Correlations to apply

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Correlations to apply


The program contains a data base of methodologies and data to correlate the observed soil properties to the more significant geotechnical parameters that characterize soils.

For each parameter type a number of different authors may be selected (see Geotechnical correlations). By default the program uses a set of correlations but with expert, or local knowledge, or for explorative aims these can be altered.

To see or alter the selected set open the "Correlations to apply"  window (Home > General Data menu).

The window has a tab for cohesive and one for cohesionless soils and within each parameter, evaluation can occur according to different authors.

This choice is not tied to an individual test, but applies to the evaluation process as follows:


1.When a test is processed (Process not Reprocess) for the first time, the selections made in  "Correlations to apply" are used AND the set is recorded with the test.

2.If later the test is again processed (not Reprocessed) the stored set is used again, not the "Correlations to apply" set that may have changed in the intervening time.

3.After processing, it is possible to alter the correlation authors for specific layers. When this is done the alteration is incorporated in the set associated with the layer and will be reused on subsequent process commands.


In this way it is possible to refine the parameter set for each test.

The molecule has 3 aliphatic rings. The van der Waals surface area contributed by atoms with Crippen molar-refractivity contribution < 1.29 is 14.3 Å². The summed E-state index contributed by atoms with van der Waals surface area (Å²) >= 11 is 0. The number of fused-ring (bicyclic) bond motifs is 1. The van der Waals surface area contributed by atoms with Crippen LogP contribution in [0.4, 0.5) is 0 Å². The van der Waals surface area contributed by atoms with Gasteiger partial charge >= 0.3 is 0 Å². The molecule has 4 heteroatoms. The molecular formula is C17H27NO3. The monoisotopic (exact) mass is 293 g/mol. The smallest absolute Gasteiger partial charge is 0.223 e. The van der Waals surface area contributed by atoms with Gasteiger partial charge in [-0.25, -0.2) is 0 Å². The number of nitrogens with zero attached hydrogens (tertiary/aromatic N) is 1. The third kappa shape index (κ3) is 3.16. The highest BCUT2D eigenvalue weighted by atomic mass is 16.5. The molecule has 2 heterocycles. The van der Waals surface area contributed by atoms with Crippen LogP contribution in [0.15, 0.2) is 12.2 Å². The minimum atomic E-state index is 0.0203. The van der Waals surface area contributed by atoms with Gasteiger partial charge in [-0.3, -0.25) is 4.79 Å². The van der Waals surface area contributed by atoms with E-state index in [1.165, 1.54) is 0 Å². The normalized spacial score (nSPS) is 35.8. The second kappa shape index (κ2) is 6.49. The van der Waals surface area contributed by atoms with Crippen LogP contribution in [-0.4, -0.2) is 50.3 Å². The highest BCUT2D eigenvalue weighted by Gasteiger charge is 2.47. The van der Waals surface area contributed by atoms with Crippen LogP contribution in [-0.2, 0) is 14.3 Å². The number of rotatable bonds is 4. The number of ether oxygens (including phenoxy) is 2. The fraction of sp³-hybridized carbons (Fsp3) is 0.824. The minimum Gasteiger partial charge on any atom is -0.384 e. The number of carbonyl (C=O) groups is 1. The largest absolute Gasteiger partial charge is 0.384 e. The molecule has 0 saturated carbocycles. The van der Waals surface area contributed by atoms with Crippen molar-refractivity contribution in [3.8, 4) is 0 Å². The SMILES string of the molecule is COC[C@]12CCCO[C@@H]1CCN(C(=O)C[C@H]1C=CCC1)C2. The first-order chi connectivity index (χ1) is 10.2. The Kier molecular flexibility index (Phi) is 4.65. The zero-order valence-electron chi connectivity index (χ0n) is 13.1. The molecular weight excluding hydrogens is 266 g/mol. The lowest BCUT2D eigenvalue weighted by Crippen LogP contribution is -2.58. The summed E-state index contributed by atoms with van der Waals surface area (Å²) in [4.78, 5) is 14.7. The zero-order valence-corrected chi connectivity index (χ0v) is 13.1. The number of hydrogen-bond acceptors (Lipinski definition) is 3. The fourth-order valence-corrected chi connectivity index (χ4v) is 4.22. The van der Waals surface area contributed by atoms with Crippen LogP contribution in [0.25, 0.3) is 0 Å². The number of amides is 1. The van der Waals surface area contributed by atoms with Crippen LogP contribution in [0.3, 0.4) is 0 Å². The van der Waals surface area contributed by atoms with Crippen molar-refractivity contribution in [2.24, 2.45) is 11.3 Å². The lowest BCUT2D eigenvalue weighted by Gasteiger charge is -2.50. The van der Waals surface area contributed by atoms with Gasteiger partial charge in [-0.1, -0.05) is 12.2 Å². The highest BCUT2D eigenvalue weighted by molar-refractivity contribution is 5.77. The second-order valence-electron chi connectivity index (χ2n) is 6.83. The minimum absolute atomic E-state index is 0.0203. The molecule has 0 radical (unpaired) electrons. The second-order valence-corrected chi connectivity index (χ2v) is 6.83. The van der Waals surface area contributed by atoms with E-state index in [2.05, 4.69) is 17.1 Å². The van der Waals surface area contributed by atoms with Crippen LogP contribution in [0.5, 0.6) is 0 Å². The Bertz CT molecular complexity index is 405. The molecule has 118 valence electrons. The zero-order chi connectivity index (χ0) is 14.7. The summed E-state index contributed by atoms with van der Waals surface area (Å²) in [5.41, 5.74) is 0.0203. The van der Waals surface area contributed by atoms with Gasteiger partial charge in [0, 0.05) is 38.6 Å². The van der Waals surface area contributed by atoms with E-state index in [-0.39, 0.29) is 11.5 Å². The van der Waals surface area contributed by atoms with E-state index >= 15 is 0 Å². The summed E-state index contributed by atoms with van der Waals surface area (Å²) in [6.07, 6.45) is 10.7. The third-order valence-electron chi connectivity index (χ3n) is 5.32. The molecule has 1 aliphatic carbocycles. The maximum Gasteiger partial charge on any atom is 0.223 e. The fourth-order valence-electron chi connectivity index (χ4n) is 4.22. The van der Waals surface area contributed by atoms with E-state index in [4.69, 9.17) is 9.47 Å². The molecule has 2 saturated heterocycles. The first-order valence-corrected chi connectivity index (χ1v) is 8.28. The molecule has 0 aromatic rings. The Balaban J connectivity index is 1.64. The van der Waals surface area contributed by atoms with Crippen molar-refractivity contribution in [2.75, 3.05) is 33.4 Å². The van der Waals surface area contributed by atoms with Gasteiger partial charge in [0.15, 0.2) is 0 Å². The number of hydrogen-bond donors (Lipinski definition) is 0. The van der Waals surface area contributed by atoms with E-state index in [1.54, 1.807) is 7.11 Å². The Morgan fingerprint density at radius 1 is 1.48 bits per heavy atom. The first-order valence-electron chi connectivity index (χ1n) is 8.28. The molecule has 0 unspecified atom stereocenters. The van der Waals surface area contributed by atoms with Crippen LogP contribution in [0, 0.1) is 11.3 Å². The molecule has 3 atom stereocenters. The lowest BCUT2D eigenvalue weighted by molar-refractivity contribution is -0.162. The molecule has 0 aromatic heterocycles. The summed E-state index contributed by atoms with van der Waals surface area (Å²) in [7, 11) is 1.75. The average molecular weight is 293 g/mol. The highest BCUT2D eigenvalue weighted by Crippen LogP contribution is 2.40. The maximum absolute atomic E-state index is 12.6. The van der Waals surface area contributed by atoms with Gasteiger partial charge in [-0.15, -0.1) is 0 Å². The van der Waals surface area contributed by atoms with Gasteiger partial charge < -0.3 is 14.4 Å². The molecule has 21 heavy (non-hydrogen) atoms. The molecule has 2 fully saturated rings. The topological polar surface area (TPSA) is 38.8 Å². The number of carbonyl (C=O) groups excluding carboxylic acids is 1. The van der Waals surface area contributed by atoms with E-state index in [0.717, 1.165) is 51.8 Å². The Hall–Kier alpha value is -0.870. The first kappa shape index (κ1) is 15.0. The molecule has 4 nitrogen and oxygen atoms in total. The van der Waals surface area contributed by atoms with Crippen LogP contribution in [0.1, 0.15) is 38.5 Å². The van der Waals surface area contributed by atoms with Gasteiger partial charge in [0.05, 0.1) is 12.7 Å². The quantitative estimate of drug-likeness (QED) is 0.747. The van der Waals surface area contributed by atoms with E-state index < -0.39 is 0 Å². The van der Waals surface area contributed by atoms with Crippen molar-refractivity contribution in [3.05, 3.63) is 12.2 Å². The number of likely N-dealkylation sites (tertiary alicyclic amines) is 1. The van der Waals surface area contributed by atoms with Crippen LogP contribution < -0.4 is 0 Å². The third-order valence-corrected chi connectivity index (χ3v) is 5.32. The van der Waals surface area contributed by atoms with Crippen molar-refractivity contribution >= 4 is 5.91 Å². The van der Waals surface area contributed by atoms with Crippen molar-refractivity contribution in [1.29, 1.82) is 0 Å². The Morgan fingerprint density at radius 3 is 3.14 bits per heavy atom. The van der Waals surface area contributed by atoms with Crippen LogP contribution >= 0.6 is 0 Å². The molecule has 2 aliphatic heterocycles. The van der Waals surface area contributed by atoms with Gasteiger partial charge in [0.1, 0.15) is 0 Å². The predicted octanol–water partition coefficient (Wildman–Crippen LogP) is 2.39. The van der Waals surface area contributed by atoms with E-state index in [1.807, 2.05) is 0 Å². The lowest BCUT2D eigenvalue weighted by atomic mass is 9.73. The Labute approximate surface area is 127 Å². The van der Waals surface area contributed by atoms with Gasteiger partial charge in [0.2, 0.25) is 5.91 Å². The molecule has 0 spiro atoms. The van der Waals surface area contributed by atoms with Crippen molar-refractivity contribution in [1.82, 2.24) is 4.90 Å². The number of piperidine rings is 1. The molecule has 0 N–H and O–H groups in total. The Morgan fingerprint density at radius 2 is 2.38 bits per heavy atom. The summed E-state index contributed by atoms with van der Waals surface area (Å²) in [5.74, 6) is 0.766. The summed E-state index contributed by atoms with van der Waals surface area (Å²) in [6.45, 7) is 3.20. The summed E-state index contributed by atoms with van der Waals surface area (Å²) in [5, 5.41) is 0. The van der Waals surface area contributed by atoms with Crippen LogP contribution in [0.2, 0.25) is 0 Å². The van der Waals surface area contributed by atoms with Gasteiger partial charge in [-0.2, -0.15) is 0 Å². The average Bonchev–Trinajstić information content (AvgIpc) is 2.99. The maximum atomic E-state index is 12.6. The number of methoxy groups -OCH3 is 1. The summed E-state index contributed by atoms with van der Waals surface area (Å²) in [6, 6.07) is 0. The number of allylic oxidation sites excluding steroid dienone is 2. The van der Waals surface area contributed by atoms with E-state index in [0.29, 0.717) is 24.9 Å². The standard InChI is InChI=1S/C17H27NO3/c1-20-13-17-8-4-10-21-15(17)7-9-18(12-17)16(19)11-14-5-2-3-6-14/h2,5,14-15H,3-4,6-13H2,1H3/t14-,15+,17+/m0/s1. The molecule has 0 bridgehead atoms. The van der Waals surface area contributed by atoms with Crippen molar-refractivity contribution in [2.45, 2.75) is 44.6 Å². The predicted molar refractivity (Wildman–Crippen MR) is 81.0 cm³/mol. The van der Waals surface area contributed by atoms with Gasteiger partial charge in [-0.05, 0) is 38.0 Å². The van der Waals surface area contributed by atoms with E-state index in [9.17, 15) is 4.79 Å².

Alterations to the operative correlations relevant for other tests need not be rolled back if the original test must be re evaluated, say consequent upon an alteration to the stratigraphy.

If however it is required to start again with a different set of authors, then the Reprocess command should be used. This command operates as if Process command was being used for the first time. i.e. the set of selected authors is used and that set is stored with the test overwriting any previous set.

Results of correlations for cohesionless terrains are certainly more reliable than those for cohesive ones as these latter ones are influenced by drainage to a greater extent, while the rapid test occurs in saturated state with consequent lesser reliability. In any case the in situ dynamic test enables a more reliable parameterisation of cohesionless loose terrain that does not permit undisturbed sampling.






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